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Rebuilding the cathedrals, but what happens to the small churches?

Rebuilding of historical church in Bohol (2016).

One of the saddest outcomes of the 7.2 earthquake that hit Bohol in October 2013 were the damages on centuries old churches in the province. These buildings are not only places of worship but are considered heritage monuments that date back to the Spanish era. Their structure is as old as the religious artifacts they hold on display as symbols of the cahtolic faith.

The National Commission for Culture and the Arts (NCCA), the National Historical Commission of the Philippines, and the National Museum (NM) took the lead in the assessment and recontruction of the ruined churches because these structures are herritage sites and are important part Philippine history and culture.

Two years after the earthquake, there has been significant progress in rebuilding and reconstruction of bridges and buildings and the herritage sites. Unfortunately, not everyone benefitted from the attention of the government agencies and international donations that poured in soon after the disaster.

In small communities such as Barangay Tungod, residents lost their health centers and their place of worship. While the bigger infrastructures are almost completely rebuilt, the small church in Tungod remains in rubbles. What is left of their old church are piles of pews alongside the road and a crumbled cement post that holds a small bronze bell used to call on the faithful. The The makeshift altar is under temporary roofing while a tent is set up every Sunday for communion. The votive stand seemed like it was dug up from the rubble. It is warped and holds no candles but it remains standing as a landmark of a place of worship.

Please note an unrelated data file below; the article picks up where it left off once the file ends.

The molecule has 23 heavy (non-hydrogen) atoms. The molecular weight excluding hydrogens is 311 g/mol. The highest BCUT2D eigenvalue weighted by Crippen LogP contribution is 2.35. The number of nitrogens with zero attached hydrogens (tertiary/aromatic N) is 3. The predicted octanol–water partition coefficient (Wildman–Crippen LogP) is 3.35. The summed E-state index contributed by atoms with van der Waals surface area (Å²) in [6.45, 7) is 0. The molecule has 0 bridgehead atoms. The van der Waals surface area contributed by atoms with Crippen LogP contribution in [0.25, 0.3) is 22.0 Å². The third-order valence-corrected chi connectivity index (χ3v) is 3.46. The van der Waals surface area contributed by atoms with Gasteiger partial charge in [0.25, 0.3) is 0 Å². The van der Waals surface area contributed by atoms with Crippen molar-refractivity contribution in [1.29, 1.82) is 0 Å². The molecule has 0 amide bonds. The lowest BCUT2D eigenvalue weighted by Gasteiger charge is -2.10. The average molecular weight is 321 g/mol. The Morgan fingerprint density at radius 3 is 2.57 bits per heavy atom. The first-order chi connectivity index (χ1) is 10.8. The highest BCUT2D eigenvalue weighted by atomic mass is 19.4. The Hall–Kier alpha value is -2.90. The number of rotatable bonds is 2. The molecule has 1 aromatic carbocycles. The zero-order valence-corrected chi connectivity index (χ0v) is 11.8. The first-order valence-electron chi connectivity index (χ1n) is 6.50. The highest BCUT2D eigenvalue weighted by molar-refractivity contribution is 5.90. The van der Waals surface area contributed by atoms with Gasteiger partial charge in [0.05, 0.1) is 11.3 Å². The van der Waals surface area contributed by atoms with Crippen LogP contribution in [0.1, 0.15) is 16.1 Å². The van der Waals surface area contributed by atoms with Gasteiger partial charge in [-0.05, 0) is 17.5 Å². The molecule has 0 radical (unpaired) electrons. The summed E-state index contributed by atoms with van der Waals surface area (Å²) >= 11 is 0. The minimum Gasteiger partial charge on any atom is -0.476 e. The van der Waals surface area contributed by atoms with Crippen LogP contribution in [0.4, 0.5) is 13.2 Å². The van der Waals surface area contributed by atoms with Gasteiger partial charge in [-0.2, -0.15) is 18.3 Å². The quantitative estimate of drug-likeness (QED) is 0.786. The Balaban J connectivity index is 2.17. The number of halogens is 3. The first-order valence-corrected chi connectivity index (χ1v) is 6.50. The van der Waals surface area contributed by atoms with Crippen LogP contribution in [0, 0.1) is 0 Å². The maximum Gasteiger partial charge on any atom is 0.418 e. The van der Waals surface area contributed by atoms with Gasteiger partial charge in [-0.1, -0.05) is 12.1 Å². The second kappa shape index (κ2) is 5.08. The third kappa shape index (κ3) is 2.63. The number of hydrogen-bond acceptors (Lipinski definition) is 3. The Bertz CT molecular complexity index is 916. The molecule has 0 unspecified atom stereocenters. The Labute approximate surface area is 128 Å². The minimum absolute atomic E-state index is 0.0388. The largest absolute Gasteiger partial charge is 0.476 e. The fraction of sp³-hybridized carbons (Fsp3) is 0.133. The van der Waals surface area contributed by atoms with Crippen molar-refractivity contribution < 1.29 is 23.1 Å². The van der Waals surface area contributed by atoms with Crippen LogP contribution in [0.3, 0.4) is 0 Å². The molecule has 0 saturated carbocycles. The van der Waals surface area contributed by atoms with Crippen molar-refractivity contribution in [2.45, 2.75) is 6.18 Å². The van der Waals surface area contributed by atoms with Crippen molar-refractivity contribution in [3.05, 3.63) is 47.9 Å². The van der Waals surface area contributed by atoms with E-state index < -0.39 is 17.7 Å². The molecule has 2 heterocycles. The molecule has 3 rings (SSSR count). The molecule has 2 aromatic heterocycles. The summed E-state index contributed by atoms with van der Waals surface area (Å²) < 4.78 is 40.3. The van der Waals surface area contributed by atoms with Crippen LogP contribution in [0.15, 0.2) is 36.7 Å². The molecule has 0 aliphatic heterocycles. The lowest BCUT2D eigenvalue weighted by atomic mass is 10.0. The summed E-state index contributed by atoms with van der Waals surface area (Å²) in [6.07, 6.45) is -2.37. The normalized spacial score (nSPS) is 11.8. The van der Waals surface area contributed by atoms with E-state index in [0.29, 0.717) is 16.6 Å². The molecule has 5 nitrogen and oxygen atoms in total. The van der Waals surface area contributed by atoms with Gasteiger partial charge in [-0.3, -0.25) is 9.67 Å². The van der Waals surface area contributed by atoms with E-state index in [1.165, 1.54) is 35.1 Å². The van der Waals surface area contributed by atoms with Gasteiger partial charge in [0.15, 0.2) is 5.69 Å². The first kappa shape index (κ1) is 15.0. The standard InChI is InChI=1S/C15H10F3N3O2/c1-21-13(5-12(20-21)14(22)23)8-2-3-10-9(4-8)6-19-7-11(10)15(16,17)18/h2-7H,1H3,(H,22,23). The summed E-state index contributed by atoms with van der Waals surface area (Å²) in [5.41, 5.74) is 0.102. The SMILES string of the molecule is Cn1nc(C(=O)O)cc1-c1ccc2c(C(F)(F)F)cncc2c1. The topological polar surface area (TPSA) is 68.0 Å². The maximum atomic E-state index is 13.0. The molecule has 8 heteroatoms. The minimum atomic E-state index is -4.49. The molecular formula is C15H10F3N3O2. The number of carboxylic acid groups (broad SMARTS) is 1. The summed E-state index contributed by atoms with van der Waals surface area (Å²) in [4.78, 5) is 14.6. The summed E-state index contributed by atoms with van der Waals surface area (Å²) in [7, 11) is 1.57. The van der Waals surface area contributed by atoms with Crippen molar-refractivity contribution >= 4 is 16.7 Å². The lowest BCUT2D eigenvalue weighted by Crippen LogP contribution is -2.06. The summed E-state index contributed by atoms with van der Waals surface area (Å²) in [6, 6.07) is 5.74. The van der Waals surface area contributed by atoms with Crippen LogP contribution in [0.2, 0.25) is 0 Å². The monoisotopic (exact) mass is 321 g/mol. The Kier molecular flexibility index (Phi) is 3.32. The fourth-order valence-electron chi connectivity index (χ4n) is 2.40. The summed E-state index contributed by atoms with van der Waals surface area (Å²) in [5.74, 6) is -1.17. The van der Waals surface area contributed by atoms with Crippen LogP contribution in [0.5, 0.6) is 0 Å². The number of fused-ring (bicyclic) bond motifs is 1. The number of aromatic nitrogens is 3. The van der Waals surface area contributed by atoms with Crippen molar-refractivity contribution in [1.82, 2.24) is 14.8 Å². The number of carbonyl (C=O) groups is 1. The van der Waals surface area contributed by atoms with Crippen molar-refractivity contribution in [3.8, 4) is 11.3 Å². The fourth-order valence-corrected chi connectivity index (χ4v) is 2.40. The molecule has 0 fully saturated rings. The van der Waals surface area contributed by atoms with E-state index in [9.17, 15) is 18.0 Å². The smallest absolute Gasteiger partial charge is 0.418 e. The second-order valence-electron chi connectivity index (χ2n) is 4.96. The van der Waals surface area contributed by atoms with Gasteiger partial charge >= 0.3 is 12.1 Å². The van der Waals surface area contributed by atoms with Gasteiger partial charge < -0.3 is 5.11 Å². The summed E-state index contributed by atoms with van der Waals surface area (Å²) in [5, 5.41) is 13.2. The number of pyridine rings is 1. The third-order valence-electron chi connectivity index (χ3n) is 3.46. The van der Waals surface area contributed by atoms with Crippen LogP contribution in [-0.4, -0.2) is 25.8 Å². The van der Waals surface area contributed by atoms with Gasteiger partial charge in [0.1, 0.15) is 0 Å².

The residents of Tungod are resilient even if the best option for them is to relocate to avoid being victims of future calamities. Households in the barangay are mostly low income, but residents are determined to raise funds for the reconstruction of their chuch by donating Php 50 to 200 (approximately USD 1 to 4) at a time. The list of residents are posted on salvaged ply wood with their corresponding contribution. Public posting of the donations of individuals or families enforces fundraising within the community. Given the economic situation of the barangay and its residents, it may take years to raise significant amount of funds to reconstruct the church. In the mean time, cost of hardware continues to increase, and typhoons are becoming frequent and more intense.

HAND Philippines is helping Barangay Tungod in the reconstruction of their health center. Through public awareness of the state and condition of the area, this assistance could be extended in help rebuild other structures such as the church. HAND Philippines is reaching out to its generous supporters to help the residents of Tunod by sending their donations through the organizations website. Get involved in rebuilding barangay Tungod! Your donations is much appreciated.

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